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Health Information For Parents
Rhabdomyosarcoma (RMS or “rhabdo”) is a cancerous tumor that develops in the body’s soft tissues, usually the muscles. It can affect the head, neck, bladder, vagina, arms, legs, trunk, or just about any body part. Cells from rhabdomyosarcomas are often fast growing and can spread (metastasize) to other parts of the body.
Rhabdomyosarcoma (rab-doe-myo-sar-KO-muh) is the most common type of soft-tissue cancer in children. Kids can develop it at any age, but most cases are in kids between 2 and 6 years old and 15 and 19 years old. Boys tend to be affected more often than girls.
Treating RMS usually includes chemotherapy, surgery, and radiation. With early detection and timely treatment, most kids make a full recovery.
The two main types of RMS in kids are:
The cause of RMS isn’t clear, but doctors know that certain medical conditions can make some children more likely to develop it. These include genetic conditions like:
Symptoms of RMS depend on the size and location of the tumor. Sometimes a lump may appear on a child’s body and there may be swelling, often without pain. Other times, the tumor may be so deep within the body that it causes few if any symptoms.
Rhabdomyosarcoma in the head may cause headaches, bulging of an eye, or a droopy eyelid. In the urinary system, RMS affects urination (peeing) and bowel movements, and can lead to blood in the pee or stool (poop). If a muscle tumor is pressing on a nerve, a child might feel tingling or weakness in that area.
If a doctor thinks a child has RMS or another soft-tissue tumor, he or she will do a thorough physical exam and order these tests:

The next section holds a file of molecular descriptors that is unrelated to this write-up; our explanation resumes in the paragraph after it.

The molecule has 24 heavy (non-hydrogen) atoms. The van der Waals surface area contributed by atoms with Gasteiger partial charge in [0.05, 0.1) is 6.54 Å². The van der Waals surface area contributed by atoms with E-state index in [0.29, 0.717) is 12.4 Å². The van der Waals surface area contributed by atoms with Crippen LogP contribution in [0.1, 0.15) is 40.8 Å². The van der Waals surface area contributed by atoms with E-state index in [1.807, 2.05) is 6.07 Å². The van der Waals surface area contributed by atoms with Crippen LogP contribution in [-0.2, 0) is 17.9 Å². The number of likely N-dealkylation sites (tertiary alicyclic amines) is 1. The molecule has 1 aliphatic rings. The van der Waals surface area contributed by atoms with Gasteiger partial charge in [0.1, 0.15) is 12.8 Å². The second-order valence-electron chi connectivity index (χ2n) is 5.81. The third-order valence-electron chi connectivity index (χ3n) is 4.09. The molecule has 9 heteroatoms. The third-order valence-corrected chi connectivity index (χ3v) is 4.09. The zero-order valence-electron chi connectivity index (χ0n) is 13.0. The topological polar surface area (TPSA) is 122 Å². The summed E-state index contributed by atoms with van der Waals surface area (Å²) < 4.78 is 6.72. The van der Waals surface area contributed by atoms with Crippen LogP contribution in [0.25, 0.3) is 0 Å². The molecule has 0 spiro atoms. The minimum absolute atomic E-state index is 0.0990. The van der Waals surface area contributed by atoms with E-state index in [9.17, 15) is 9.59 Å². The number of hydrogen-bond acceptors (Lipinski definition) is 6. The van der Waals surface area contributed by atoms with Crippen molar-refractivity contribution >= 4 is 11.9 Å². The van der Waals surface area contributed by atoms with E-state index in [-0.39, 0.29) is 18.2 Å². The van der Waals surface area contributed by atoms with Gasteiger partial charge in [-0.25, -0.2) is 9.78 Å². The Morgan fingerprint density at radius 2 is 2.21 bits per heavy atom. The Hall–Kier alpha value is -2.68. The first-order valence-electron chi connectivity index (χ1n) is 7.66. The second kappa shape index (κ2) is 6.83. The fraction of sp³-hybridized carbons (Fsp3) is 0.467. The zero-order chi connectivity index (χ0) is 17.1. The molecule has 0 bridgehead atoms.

Treatment of RMS and other soft-tissue tumors depends on staging. Staging helps determine the extent of the cancer and whether it has spread to other parts of the body. Knowing the stage of the disease helps doctors decide how to treat it.
Staging takes into account details like the size of the tumor (or tumors), how deeply the tumor has penetrated an organ, the area of the body where the cancer began, and whether the tumor has spread to other organs.
Other information (like the type of tumor and the child’s age and overall health) also helps doctors develop treatment plans. Those plans can include the following options, in combination or alone:
Being told that a child has cancer can be a terrifying experience, and the stress of cancer treatment can be overwhelming for any family.
Although you might feel like it at times, you’re not alone. To find support for yourself or your child, talk to your doctor, a hospital social worker, or a child life specialist. Many resources are available that can help you get through this difficult time.
Visit our Cancer Center for teens to get information and advice on treating and coping with cancer.
Cancer is a serious illness that needs special treatment. Find out more about how kids can cope with cancer.
From treatments and prevention to coping with the emotional aspects of cancer, the Cancer Center provides comprehensive information that parents need.